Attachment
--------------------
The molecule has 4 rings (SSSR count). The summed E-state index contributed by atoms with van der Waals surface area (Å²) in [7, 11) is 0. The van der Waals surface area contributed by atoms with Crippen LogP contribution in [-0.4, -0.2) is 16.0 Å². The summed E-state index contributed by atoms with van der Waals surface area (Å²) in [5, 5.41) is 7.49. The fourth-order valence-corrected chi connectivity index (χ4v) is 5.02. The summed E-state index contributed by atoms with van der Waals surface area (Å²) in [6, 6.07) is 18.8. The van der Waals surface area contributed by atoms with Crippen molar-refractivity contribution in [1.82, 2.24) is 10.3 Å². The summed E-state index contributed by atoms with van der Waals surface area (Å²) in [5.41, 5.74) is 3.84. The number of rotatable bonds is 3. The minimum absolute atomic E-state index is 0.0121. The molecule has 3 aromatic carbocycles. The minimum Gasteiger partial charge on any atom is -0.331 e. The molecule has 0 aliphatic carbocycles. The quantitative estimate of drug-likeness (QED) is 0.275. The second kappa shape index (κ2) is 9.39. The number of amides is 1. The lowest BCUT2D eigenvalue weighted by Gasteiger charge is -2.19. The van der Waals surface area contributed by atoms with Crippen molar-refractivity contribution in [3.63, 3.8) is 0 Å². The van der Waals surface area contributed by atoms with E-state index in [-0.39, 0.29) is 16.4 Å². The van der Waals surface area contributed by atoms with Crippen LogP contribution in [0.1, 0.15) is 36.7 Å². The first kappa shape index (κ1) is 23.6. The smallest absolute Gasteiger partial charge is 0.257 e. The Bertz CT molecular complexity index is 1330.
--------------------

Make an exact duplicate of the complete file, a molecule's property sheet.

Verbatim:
The molecule has 4 rings (SSSR count). The summed E-state index contributed by atoms with van der Waals surface area (Å²) in [7, 11) is 0. The van der Waals surface area contributed by atoms with Crippen LogP contribution in [-0.4, -0.2) is 16.0 Å². The summed E-state index contributed by atoms with van der Waals surface area (Å²) in [5, 5.41) is 7.49. The fourth-order valence-corrected chi connectivity index (χ4v) is 5.02. The summed E-state index contributed by atoms with van der Waals surface area (Å²) in [6, 6.07) is 18.8. The van der Waals surface area contributed by atoms with Crippen molar-refractivity contribution in [1.82, 2.24) is 10.3 Å². The summed E-state index contributed by atoms with van der Waals surface area (Å²) in [5.41, 5.74) is 3.84. The number of rotatable bonds is 3. The minimum absolute atomic E-state index is 0.0121. The molecule has 3 aromatic carbocycles. The minimum Gasteiger partial charge on any atom is -0.331 e. The molecule has 0 aliphatic carbocycles. The quantitative estimate of drug-likeness (QED) is 0.275. The second kappa shape index (κ2) is 9.39. The number of amides is 1. The lowest BCUT2D eigenvalue weighted by Gasteiger charge is -2.19. The van der Waals surface area contributed by atoms with Crippen molar-refractivity contribution in [3.63, 3.8) is 0 Å². The van der Waals surface area contributed by atoms with E-state index in [-0.39, 0.29) is 16.4 Å². The van der Waals surface area contributed by atoms with Crippen LogP contribution in [0.1, 0.15) is 36.7 Å². The first kappa shape index (κ1) is 23.6. The smallest absolute Gasteiger partial charge is 0.257 e. The Bertz CT molecular complexity index is 1330.